About the SeniorAdvisor.com 2014 In-Home Innovation Scholarship: We started the scholarship program to bring awareness of the unique benefits and challenges of in-home caregiving for seniors to younger generations. The questions posed by the scholarship encouraged our nation’s future caregivers to present solutions for improving home care in the United States. College-aged students were required to answer one of the three essay topics below and provide a short bio as part of their scholarship application. Read the winning essays here.
How can the healthcare industry use technology to improve in-home care for American seniors?
Essay response by Anthony Riggins, University of Central Florida
In the age of technology and automation one of the very best methods for providing greater assistance and continuous personal security to American senior citizens is integrated home control and automation designed specifically catered to helping them feel safe and free in their own homes. The idea that a senior citizen can have access to their home’s functions and features through voice interaction or a central control unit like a cell phone or a tablet is already a reality. Many features can be set up for the convenience of someone who is physically limited, visually limited, vocally limited or injured.
Automating the home can be done in several ways. Climate controls and sprinkler settings are common home automation items and can provide comfort for warming or cooling the home throughout the day or night and watering the grounds without physical effort on a set schedule. But there are also other clever ideas to help ease a senior citizens days. Automatic runner lights along the floor that come on during a midnight trek to the bathroom or kitchen can help with safety and avoid tripping over objects that may have been left in the floor. The lights can be activated through a few different means such as motion sensitive activation or pressure sensitive mats. For a more economical solution luminescent strips can be added to the paneling at the bottom of the hallway. Although, this solution will leave a glow during the night that the resident can’t turn off. Cabinets and shelves can be designed to slide up and down for easy access and maintaining a space saving environment. These can be designed for ease to manually slide or they can be at the mercy of a remote control. Many of the appliances in the home can either be remotely controlled or voice activated and, of course for safety, have automatic shutoff switches and commands integrated in a similar manner to machinery in a wood or metal shop.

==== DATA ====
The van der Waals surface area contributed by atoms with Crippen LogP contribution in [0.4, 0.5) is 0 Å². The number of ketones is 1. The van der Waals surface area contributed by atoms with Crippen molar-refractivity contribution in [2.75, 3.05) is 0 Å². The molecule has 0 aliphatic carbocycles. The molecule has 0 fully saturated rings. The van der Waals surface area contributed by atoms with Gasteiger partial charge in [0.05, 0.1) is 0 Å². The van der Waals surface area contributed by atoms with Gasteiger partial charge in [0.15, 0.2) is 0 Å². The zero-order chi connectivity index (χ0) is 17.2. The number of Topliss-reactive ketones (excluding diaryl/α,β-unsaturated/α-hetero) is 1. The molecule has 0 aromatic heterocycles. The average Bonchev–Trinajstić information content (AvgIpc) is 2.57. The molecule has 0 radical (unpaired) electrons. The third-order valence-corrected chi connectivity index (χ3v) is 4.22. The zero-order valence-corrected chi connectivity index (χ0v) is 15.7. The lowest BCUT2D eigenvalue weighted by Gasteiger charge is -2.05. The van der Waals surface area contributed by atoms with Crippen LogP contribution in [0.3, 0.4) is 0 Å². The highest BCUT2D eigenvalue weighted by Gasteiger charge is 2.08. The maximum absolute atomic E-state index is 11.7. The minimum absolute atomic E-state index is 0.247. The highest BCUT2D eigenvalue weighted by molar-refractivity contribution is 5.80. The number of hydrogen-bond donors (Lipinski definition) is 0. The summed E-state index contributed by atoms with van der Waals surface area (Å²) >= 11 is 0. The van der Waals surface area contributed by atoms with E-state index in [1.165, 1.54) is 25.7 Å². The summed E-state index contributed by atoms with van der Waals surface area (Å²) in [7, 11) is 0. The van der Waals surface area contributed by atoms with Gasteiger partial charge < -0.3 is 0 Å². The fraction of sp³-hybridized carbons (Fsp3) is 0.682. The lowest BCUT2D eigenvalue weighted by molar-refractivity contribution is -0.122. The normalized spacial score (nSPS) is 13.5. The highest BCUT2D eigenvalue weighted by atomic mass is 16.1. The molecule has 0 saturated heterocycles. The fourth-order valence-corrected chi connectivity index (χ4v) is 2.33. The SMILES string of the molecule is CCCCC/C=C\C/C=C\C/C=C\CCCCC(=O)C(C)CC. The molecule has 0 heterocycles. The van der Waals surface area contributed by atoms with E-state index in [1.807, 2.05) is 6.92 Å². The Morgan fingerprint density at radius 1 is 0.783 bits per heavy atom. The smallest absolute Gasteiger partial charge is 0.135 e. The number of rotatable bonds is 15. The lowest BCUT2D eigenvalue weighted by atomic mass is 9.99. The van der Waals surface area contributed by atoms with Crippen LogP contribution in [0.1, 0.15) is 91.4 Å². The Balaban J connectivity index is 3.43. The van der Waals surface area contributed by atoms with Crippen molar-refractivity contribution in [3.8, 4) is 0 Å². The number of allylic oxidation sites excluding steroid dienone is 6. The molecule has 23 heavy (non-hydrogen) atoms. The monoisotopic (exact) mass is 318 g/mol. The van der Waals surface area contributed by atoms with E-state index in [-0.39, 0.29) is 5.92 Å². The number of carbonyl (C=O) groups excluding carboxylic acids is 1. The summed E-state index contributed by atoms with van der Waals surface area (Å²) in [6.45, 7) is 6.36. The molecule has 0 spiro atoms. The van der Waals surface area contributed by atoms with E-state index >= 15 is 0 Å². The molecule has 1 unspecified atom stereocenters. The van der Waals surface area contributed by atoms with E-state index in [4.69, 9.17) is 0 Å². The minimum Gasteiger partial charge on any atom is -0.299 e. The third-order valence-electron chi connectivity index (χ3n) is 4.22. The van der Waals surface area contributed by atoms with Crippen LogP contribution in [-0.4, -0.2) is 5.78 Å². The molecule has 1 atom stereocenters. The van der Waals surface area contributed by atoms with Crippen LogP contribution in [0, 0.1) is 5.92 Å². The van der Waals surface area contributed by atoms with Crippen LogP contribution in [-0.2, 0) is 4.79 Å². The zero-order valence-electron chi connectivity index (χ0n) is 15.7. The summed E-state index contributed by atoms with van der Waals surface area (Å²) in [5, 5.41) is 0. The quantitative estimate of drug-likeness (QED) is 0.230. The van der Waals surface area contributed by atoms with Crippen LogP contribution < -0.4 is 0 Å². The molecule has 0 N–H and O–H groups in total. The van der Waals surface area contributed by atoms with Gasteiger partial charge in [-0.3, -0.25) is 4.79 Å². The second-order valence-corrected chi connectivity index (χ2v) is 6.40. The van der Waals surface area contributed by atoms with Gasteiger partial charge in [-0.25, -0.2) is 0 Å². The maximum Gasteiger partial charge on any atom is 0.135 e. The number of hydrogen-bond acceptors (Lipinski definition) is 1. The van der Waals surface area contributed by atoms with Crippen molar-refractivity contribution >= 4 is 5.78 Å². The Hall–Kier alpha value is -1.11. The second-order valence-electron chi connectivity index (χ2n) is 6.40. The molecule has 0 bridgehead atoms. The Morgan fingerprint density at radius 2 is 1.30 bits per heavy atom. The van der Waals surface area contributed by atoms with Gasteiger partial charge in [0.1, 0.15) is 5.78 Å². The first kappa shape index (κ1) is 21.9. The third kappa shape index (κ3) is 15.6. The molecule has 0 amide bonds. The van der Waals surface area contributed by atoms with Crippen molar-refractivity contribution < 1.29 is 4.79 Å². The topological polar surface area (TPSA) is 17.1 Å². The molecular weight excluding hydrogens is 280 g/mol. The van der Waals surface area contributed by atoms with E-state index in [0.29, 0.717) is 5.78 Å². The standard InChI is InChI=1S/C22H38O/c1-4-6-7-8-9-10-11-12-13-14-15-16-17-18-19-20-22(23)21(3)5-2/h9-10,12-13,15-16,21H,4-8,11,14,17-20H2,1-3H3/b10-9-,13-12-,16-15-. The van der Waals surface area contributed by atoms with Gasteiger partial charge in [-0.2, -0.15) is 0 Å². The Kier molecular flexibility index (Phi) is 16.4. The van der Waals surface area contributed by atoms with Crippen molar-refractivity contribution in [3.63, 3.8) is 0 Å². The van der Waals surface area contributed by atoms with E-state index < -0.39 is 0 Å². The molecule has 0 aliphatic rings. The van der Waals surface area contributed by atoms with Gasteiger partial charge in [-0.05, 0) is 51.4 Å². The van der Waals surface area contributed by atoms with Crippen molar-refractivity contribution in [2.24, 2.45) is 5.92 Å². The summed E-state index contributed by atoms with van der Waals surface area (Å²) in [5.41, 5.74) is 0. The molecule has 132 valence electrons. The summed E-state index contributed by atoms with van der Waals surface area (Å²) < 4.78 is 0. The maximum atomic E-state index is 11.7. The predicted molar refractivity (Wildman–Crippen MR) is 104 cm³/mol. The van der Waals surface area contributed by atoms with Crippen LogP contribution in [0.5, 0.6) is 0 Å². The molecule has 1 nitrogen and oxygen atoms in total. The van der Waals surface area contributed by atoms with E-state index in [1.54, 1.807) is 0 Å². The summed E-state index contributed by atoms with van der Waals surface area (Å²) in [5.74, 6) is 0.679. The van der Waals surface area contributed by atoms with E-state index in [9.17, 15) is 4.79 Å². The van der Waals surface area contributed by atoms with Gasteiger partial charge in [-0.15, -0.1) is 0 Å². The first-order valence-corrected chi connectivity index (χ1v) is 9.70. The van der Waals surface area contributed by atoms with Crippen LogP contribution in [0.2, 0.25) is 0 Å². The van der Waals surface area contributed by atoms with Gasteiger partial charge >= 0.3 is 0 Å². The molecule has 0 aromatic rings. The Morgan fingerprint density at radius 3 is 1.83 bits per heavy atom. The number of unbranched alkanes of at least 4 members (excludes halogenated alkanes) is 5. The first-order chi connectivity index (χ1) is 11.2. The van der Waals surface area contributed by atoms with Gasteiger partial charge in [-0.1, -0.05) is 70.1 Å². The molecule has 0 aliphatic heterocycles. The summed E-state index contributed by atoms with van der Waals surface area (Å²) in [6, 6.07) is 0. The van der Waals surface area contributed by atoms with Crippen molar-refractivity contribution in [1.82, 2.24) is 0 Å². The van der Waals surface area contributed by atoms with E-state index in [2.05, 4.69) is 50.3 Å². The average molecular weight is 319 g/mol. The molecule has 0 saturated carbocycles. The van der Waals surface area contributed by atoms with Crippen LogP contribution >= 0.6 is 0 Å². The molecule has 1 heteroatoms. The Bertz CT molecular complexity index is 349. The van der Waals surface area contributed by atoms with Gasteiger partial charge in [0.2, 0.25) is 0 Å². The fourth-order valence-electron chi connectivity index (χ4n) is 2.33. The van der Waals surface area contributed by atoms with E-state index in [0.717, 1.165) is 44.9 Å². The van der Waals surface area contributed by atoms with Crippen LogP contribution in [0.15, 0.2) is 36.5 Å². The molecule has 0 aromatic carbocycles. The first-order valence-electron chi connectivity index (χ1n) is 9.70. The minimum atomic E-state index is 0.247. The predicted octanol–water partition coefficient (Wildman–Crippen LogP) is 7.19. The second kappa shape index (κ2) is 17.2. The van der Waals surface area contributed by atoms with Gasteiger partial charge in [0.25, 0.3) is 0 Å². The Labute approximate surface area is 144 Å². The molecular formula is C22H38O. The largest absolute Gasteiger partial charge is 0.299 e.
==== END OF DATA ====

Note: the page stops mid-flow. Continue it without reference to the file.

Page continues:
An American senior’s home can also be directly connected to emergency services either through an intercom system that can communicate to any part of their home or a handheld device that is can always be carried. Video communication is also an option which can also be beneficial as a home security measure allowing visual as well as verbal communication with any visitors at the front door. In line with security and access measures the front door can be configured to allow entry for specific personnel during emergency situations. The room lights can be set to a schedule for safety and to assist with daily habits. Each room in the house can turn on or off based on the schedule mirroring when the resident will be home or out or simply utilizing a specific room at a consistent time such as having dinner promptly at five o’clock in the evening.
In modern times a person’s home can be a fully interactive world. This provides easy solutions for American seniors, handicapped, and differently abled people to function without limitation or fear in their own homes. It is important to bring modern conveniences to the people that can really use it.
Anthony is headed back to school to study Optical Sciences and Engineering at the University of Central Florida in Orlando for Spring 2015 after serving six years in the US Army as a Linguist and Intelligence Analyst.